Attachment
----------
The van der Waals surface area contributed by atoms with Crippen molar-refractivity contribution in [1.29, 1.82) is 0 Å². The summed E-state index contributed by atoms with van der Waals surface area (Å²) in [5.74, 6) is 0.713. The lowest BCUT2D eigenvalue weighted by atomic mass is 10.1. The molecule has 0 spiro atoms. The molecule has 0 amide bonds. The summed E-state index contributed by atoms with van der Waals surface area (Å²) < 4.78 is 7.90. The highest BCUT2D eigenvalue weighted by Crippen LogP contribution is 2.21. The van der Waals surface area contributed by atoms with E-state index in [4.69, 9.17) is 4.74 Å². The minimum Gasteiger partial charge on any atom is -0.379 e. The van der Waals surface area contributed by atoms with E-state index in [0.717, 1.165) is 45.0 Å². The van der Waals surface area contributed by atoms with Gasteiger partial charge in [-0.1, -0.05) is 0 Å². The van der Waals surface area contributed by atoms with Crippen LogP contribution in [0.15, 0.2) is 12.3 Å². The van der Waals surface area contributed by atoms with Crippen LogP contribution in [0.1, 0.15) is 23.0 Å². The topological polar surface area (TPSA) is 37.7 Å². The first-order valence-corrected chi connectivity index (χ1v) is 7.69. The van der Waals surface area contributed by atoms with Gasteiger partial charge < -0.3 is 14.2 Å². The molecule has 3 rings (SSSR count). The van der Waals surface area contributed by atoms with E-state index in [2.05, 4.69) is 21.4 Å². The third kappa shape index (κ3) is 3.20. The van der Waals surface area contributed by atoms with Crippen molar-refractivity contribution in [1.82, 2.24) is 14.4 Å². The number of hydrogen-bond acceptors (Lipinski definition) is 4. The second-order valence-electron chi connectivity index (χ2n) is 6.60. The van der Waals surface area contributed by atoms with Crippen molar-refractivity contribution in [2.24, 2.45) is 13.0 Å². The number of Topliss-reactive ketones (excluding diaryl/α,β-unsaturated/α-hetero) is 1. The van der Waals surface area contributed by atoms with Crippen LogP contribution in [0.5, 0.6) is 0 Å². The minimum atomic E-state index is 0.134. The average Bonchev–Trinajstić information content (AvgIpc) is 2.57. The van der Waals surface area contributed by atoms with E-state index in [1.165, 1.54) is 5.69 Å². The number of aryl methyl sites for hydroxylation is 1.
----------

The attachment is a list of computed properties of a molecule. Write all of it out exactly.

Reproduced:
The van der Waals surface area contributed by atoms with Crippen molar-refractivity contribution in [1.29, 1.82) is 0 Å². The summed E-state index contributed by atoms with van der Waals surface area (Å²) in [5.74, 6) is 0.713. The lowest BCUT2D eigenvalue weighted by atomic mass is 10.1. The molecule has 0 spiro atoms. The molecule has 0 amide bonds. The summed E-state index contributed by atoms with van der Waals surface area (Å²) < 4.78 is 7.90. The highest BCUT2D eigenvalue weighted by Crippen LogP contribution is 2.21. The van der Waals surface area contributed by atoms with E-state index in [4.69, 9.17) is 4.74 Å². The minimum Gasteiger partial charge on any atom is -0.379 e. The van der Waals surface area contributed by atoms with E-state index in [0.717, 1.165) is 45.0 Å². The van der Waals surface area contributed by atoms with Gasteiger partial charge in [-0.1, -0.05) is 0 Å². The van der Waals surface area contributed by atoms with Crippen LogP contribution in [0.15, 0.2) is 12.3 Å². The van der Waals surface area contributed by atoms with Crippen LogP contribution in [0.1, 0.15) is 23.0 Å². The topological polar surface area (TPSA) is 37.7 Å². The first-order valence-corrected chi connectivity index (χ1v) is 7.69. The van der Waals surface area contributed by atoms with Gasteiger partial charge < -0.3 is 14.2 Å². The molecule has 3 rings (SSSR count). The van der Waals surface area contributed by atoms with E-state index in [2.05, 4.69) is 21.4 Å². The third kappa shape index (κ3) is 3.20. The van der Waals surface area contributed by atoms with Crippen molar-refractivity contribution in [1.82, 2.24) is 14.4 Å². The number of hydrogen-bond acceptors (Lipinski definition) is 4. The second-order valence-electron chi connectivity index (χ2n) is 6.60. The van der Waals surface area contributed by atoms with Crippen molar-refractivity contribution in [2.24, 2.45) is 13.0 Å². The number of Topliss-reactive ketones (excluding diaryl/α,β-unsaturated/α-hetero) is 1. The van der Waals surface area contributed by atoms with Crippen LogP contribution in [0.5, 0.6) is 0 Å². The minimum atomic E-state index is 0.134. The average Bonchev–Trinajstić information content (AvgIpc) is 2.57. The van der Waals surface area contributed by atoms with E-state index in [1.165, 1.54) is 5.69 Å². The number of aryl methyl sites for hydroxylation is 1.